Multiple roles: Work-life balance key to a productive employee
Dr Cosmas Mugambi
Attaining a satisfactory work-life balance is becoming increasingly elusive for many workers. Such balance does not mean devoting equal time to paid work and non-paid roles. In its broadest sense, is defined as a satisfactory level of involvement or ‘fit’ between the multiple roles in a person’s life.
Work-life balance can be broken down to four broad categories namely; role overload, work-to-family interference, family-to-work interference and caregiver strain. Truth is, work will often interrupt life and life will interrupt work. The challenge is finding a way to effectively integrate the two.
There was a time when the boundaries between work and life were fairly clear— a “normal” sleeping schedule was considered an average of nine hours per night. Today this has fallen to around seven hours.
Most employees point out two main factors that hurt work-life balance the most as time-related issues and the people they work with. Dependent variables include employee’s age, the age and number of their children, marital status, the profession and level of employment and income level.
With urbanisation, traffic jams and inflation, employees are torn between commuting to work, juggling heavy workloads, managing relationships and family responsibilities, and off work interests including “side hustles”.
In this rush to get it all done, employees end up sacrificing health, diet, physical fitness and families.
Adverse working conditions, such as job strain and effort–reward imbalance have been identified as key risk factors for poor health, including musculoskeletal conditions, obesity, cardiovascular diseases, weak immune systems and mental health disorders, such as anxiety, depression and stroke.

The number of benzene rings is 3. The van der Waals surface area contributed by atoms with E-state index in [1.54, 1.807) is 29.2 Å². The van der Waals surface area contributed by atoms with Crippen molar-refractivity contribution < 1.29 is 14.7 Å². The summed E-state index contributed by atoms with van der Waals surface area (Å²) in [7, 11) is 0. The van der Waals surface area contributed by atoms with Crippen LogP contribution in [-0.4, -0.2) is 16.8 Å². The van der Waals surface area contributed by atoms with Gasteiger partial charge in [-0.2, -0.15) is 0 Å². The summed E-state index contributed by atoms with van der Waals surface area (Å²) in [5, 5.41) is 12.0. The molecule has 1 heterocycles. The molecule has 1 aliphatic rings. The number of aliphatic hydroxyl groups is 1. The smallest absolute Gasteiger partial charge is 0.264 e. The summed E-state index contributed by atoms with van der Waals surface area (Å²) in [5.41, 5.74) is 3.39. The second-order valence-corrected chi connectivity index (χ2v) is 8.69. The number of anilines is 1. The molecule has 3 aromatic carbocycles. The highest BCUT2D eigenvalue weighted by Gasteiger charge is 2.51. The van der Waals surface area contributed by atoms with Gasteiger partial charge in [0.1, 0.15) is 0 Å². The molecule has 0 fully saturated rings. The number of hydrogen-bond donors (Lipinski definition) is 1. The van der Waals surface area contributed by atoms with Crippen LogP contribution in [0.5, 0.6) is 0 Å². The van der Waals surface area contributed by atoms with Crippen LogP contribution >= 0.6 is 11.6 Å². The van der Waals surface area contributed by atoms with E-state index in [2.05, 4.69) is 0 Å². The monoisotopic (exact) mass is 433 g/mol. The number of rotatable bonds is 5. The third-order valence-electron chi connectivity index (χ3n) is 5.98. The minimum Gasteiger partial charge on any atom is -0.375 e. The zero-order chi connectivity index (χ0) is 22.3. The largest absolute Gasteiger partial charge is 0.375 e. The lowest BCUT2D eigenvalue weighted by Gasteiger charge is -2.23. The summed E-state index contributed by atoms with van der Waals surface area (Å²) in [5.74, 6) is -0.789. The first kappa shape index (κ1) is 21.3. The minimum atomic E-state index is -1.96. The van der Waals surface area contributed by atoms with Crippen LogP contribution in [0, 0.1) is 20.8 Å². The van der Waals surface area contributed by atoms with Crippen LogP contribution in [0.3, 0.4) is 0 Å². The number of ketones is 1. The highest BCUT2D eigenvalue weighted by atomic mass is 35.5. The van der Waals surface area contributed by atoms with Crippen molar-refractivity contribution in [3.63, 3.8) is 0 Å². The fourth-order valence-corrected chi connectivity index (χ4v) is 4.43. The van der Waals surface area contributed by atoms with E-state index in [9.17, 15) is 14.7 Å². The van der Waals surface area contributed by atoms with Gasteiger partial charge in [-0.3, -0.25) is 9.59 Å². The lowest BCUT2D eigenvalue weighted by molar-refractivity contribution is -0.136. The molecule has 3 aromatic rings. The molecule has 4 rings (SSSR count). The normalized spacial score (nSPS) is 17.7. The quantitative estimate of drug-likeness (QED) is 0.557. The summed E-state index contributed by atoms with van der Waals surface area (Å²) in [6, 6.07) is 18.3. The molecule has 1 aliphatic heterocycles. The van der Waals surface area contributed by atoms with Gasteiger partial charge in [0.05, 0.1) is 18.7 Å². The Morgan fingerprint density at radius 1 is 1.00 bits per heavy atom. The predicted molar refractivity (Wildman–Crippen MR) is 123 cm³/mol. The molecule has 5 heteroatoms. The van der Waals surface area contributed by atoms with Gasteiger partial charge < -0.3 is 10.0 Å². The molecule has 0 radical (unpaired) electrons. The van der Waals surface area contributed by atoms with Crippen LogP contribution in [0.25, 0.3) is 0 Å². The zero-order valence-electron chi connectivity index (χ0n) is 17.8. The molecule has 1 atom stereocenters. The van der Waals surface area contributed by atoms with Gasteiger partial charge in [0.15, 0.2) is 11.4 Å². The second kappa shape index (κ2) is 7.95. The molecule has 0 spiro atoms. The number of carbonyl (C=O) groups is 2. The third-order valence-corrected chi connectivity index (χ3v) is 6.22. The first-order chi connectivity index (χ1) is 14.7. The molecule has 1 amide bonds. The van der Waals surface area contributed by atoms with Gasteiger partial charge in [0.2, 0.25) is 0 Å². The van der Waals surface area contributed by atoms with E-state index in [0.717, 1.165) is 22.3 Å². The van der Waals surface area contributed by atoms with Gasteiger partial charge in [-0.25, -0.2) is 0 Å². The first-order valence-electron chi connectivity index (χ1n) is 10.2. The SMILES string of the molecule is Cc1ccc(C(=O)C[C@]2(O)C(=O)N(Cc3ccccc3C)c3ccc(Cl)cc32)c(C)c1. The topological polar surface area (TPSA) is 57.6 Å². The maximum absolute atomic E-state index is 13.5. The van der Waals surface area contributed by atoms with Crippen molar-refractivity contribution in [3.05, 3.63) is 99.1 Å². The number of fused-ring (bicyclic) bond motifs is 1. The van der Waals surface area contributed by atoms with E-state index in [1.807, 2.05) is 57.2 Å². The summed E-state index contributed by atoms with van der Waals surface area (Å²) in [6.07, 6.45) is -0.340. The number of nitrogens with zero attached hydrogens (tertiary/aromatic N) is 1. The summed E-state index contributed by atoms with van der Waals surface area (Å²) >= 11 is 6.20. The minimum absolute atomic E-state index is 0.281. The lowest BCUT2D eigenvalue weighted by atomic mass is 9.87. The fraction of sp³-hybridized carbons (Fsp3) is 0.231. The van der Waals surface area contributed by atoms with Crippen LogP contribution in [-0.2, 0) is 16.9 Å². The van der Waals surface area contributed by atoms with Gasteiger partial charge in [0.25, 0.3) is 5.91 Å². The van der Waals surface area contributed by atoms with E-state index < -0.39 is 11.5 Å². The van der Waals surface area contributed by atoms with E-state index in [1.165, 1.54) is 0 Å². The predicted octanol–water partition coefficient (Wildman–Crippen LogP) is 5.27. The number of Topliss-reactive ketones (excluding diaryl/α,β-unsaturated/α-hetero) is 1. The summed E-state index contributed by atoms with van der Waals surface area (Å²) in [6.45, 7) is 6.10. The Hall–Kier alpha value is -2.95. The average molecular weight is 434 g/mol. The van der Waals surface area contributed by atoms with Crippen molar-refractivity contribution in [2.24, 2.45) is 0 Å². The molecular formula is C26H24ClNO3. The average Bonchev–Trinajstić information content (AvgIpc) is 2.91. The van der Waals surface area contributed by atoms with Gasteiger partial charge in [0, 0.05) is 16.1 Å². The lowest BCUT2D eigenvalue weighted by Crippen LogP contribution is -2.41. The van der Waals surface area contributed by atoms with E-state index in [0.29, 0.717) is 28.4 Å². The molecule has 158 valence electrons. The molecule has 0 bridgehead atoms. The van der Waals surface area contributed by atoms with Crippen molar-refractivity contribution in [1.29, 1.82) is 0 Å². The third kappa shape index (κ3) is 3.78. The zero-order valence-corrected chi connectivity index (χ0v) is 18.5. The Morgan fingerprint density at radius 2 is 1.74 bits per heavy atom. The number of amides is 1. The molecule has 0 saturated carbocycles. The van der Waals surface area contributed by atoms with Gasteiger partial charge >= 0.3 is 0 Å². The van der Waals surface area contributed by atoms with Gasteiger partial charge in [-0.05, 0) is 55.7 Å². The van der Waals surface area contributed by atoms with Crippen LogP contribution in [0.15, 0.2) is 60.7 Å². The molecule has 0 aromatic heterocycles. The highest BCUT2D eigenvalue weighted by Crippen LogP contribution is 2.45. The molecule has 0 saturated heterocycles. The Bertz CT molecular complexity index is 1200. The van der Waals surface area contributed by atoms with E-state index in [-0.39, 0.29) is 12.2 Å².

Indeed, studies show that people who work 55 hours or more per week have a 1.3 times higher risk of suffering stroke than those who work standard hours.
Other personal and societal consequences of work-life imbalance include lower-life satisfaction, family strife and divorce, violence, drug abuse, growing problems with parenting and supervision of children and adolescents.
Organisational consequences of this imbalance are evident, including absenteeism, reduced productivity, decreased job satisfaction, low levels of organisational commitment and loyalty hence high employee turnover and rising healthcare costs for companies.
Today, non-communicable diseases (NCDs) are replacing or, in some settings co-existing with communicable diseases. They are expected to cause 73 per cent of global deaths and 60 per cent of disease burden by 2020. Predisposing risk factors to NCDs are related to lifestyle to some degree, including inadequate rest, stress, obesity and lack of exercises.
Prevention or modification of these risk factors can be achieved through healthy lifestyles including food choices, rest and work-life balance.
When work-life balance is good and employees are happy, they are more productive, take fewer sick-off days, and are more likely to stay in their jobs. The worksite is an optimal place for promoting healthy lifestyles.
The workplace environment should emulate a healthy lifestyle environment made up of healthy food choices in the cafeteria, walking paths, stationary walking treadmill, a smoke-free policy, flexible working hours and leave arrangements, and on-site workout facilities and fitness classes, employee discounts at local gyms, provision of Fitbits and promotion of workplace health competitions.
The key to managing stress lies in that one magic word: balance. Yet one cannot manufacture time! At the individual worker level, consider this; cut or delegate some activities; keep a daily to-do list at home and at work so as to maintain focus; learn to say no—it’s okay to respectfully.
Also, set manageable goals each day; be efficient with your time at work; stagger your leave days across the year to allow cooling breaks; eat a healthy diet; get enough sleep; make time for fun and relaxation; participate in selective volunteering; bolster your social support system and exercise.The author is an implementation scientist based in Nairobi